In about a week, we will once again celebrate one of our country’s patriotic holidays, Independence Day, also known as the 4th of July. The other two major patriotic holidays are Memorial Day and Veterans Day, whereas Flag Day is a minor one that people seem to miss. Inevitably, on the three major patriotic holidays, LGB people have a desire to write articles about the need to repeal Don’t Ask, Don’t Tell. I am fully supportive of the need to repeal this stupid law. What I’m not happy about is that in these discussions and articles, transgender veterans are always left out.
I’m writing this article a week before the 4th of July to point out why it is time that transgender people should be included in the DADT discussion and included in the upcoming articles written about it. Transgender people are at just as much risk of being kicked out under DADT as LGB people are and we now have proof of that. There should be no excuse for any upcoming articles to leave us on the cutting room floor.
The Transgender Veterans Survey, which is being analyzed at this very moment by the Palm Center in California, has some rather interesting numbers in regards to transgender veterans and DADT. A total of 827 transgender veterans took the survey, but not all of them answered every question. One of the questions in the survey was what type of discharge a person received and out of the 797 people who answered this question, seven said they were discharged under DADT. We must keep in mind that some people were still serving when they took this survey.
Notice that the number is not “Zero.” This alone should be proof that we should be included in the discussions.
One of the other things to keep in mind on why the number is so low is that there are not nearly as many military people who identify as being trans than there are those who identify as being gay, lesbian or bisexual. Plus, most of the people who took the survey didn’t serve while DADT has been in affect. We had four WWII veterans take the survey and many Vietnam Era veterans who also took it.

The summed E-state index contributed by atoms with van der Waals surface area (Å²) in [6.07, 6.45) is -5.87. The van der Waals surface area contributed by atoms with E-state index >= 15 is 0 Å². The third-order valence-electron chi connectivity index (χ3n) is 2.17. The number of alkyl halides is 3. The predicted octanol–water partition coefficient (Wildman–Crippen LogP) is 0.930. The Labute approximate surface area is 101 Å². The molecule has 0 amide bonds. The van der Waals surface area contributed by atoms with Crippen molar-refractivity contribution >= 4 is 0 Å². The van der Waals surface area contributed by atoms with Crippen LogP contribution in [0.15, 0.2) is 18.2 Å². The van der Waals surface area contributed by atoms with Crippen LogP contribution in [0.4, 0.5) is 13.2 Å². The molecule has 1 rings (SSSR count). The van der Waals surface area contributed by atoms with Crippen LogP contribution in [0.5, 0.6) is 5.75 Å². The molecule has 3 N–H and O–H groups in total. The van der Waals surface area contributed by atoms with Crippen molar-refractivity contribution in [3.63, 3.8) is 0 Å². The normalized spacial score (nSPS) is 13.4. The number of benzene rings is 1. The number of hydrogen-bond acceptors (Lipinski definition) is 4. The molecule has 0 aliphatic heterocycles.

Two other factors need to be considered in why the number is so low. One is that many trans people are not really sure about the feelings they have and so their gender identity has not been fully realized while they were in the military. Many LGB people are fully aware of their sexual orientation in their early teen years.
Also, trans people are very good at hiding their situation. It’s not that LGB people cannot hide as well, but the fear of getting caught can lead to worse situations than just being discharged. Some trans veterans have stories of being thrown into the brig for being trans. The great ability to hide it is shown by the fact that 86.2% of the people who answered the type of discharge question got out with an Honorable.
The military cannot distinguish between sexual orientation and gender identity. As far as they are concern, if a male likes to wear women’s clothes or someone wants to change their sex, then those people are gay. They don’t know any better and most refuse to be educated about it. Based on two other questions we asked, many transgender veterans had been questioned about their sexual orientation.
One of the questions we asked was, “Did anyone ever suspect you were gay or asked if you were gay?” Out of the 801 people who answered that question, 302 said, “Yes.” We also asked, “Have you ever been questioned by your commanding officer or any other officer because someone said they thought you were gay?” 799 people answered that question and 109 of them said “Yes.” It seems that by these questions, transgender people are very much at risk for being targeted for being discharged under DADT.
The time has come that whenever Don’t Ask, Don’t Tell pops up as a topic of discussion, we have to start saying that this policy affects gay, lesbian, bisexual AND transgender military people. We will surely come across a knowledgeable person who knows the difference between sexual orientation and gender identity and asks why trans people are included. All we have to say is that we have proof that they have been affected by DADT because the military cannot tell the difference. The law still says “sexual orientation,” but it is made to include transgender people simply because of how the commanding officers interpret the law.
For those who plan on writing about DADT for this up coming patriotic holiday, they need to be fully aware that if you leave out the “T,” then there will be plenty of us who will be “T’ed off.”